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What if the user-agent is not JavaScript enabled?

Marja Ribbers has created a nice little Dreamweaver extension to spawn a custom window [a pop up]. What I like the most in Marja's script is that one can use the 'href' attribute of the current link as its target URI.

As you can read on her site, this technique has the following advantages:

  • No more 'null' links (eg. href="javascript:;" or href="#") needed,
  • XHTML Strict mode compatible,
  • Originating link still works with JavaScript disabled,
  • Search engines won't have trouble 'spidering' the original link.

I would add to this that you're not disabling a great feature of the browser: opening the link in a new window (or Tab).

Consider this very basic markup and script:

<a href="/portfolio.asp" onclick="'portfolio.asp');return false;">Portfolio</a>

When the user clicks on "Portfolio", the page either opens in a new window or in the same one, depending on JavaScript support.

The "magic" relies on a single JS statement: "return false;". A JavaScript enabled browser evaluates each statements inside the event [onclick, etc.] and this last one ["return false;"] tells it to stop executing the click event, thus to ignore the "href" value. In a user agent that does not support JavaScript - it is the opposite - it is the event that is simply ignored all together.

But what if the link cannot be served to JavaScript challenged browsers? i,e. Portfolio.asp could be stuffed with client-side scripts and the page could lose all of its functionality without JavaScript support. So this is a reality; there are times where the target URI cannot be set to the "href" attribute value.

Could that be an excuse then to use a null link for once? Nope! A null link is always a bad idea. There is nothing more frustrating for the user than clicking on a link that doesn't trigger anything. To avoid such frustration I use a "requirements.asp" page [you can call it whatever you want] to let the user know why he/she can't reach the intended link. I use this requirements.asp page as the value for the "href" attribute, like this:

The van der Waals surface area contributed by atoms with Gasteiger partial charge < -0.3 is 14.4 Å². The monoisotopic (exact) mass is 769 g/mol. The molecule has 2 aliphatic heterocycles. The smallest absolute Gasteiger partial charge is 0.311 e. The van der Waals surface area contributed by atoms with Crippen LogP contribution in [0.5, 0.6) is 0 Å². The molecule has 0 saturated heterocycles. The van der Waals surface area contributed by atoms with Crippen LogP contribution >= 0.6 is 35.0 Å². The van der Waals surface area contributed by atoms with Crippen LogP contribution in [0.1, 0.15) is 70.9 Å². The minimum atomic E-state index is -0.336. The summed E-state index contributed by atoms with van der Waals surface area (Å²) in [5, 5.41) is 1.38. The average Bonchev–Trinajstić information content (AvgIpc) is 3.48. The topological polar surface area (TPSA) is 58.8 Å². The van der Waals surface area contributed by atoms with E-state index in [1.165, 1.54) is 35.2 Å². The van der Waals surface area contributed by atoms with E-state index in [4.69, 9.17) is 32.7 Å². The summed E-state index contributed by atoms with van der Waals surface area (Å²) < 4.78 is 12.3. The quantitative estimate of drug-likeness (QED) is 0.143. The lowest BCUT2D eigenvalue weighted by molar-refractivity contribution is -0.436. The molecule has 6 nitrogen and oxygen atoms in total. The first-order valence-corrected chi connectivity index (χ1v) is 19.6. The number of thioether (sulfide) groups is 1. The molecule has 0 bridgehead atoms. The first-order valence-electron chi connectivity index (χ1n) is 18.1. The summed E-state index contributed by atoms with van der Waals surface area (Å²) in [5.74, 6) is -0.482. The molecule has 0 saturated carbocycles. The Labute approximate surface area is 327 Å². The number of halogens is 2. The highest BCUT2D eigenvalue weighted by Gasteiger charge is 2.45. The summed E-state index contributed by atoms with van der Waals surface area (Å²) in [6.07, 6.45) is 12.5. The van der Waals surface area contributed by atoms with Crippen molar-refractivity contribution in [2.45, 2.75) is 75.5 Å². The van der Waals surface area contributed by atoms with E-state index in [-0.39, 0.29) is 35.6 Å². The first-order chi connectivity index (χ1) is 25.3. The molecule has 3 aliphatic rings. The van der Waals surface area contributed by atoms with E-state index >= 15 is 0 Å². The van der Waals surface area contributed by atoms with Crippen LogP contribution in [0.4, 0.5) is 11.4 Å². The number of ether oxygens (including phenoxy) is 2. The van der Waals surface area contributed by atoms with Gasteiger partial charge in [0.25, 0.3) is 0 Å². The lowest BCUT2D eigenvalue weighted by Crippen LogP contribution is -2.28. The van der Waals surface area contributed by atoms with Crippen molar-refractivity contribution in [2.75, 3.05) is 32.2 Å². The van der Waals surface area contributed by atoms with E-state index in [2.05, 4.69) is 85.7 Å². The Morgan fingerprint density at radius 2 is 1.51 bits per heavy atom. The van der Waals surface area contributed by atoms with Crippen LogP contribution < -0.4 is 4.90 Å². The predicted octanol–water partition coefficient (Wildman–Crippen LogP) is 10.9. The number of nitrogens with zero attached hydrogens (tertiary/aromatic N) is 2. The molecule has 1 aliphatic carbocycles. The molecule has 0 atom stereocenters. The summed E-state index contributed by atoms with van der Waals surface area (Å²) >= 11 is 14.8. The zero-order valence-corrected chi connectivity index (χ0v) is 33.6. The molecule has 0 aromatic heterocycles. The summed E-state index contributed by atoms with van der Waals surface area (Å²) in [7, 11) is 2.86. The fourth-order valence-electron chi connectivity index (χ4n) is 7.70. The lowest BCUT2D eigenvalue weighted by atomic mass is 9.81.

<a href="/requirements.asp" onclick="'portfolio.asp');return false;">Portfolio</a>

I redirect users to a site's requirements page, but yours could contain text like "the page you tried to reach needs JavaScript support." or, better, "either your browser doesn't support JavaScript or it encountered a script error". I personally think that the latter is a pretty good solution because it kills two birds at once. This is made possible because most of the browsers quit when they encounter a script error to go straight to the "href" value.

ImportantIn any case, you should never use "javascript:;" for href value; because in Internet Explorer, documents stop loading as soon as a user clicks on such links.

Further reading

Opening Popup Windows with no extra markup.